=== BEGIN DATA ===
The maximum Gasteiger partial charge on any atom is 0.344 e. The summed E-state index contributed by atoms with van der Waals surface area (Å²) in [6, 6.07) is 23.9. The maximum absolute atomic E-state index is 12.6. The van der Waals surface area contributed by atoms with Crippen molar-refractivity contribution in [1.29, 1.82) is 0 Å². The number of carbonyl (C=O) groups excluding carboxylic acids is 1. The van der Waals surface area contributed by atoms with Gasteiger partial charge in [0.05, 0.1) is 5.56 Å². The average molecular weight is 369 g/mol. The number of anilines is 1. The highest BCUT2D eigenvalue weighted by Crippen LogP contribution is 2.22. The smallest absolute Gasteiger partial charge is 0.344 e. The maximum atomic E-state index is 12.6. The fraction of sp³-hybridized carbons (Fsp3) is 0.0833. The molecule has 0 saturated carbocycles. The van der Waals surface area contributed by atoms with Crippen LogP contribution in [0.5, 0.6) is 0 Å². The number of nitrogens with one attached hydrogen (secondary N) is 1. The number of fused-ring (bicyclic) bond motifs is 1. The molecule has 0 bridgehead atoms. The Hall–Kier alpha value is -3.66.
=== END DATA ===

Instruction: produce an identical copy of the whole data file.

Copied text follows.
The maximum Gasteiger partial charge on any atom is 0.344 e. The summed E-state index contributed by atoms with van der Waals surface area (Å²) in [6, 6.07) is 23.9. The maximum absolute atomic E-state index is 12.6. The van der Waals surface area contributed by atoms with Crippen molar-refractivity contribution in [1.29, 1.82) is 0 Å². The number of carbonyl (C=O) groups excluding carboxylic acids is 1. The van der Waals surface area contributed by atoms with Gasteiger partial charge in [0.05, 0.1) is 5.56 Å². The average molecular weight is 369 g/mol. The number of anilines is 1. The highest BCUT2D eigenvalue weighted by Crippen LogP contribution is 2.22. The smallest absolute Gasteiger partial charge is 0.344 e. The maximum atomic E-state index is 12.6. The fraction of sp³-hybridized carbons (Fsp3) is 0.0833. The molecule has 0 saturated carbocycles. The van der Waals surface area contributed by atoms with Crippen LogP contribution in [0.5, 0.6) is 0 Å². The number of nitrogens with one attached hydrogen (secondary N) is 1. The number of fused-ring (bicyclic) bond motifs is 1. The molecule has 0 bridgehead atoms. The Hall–Kier alpha value is -3.66.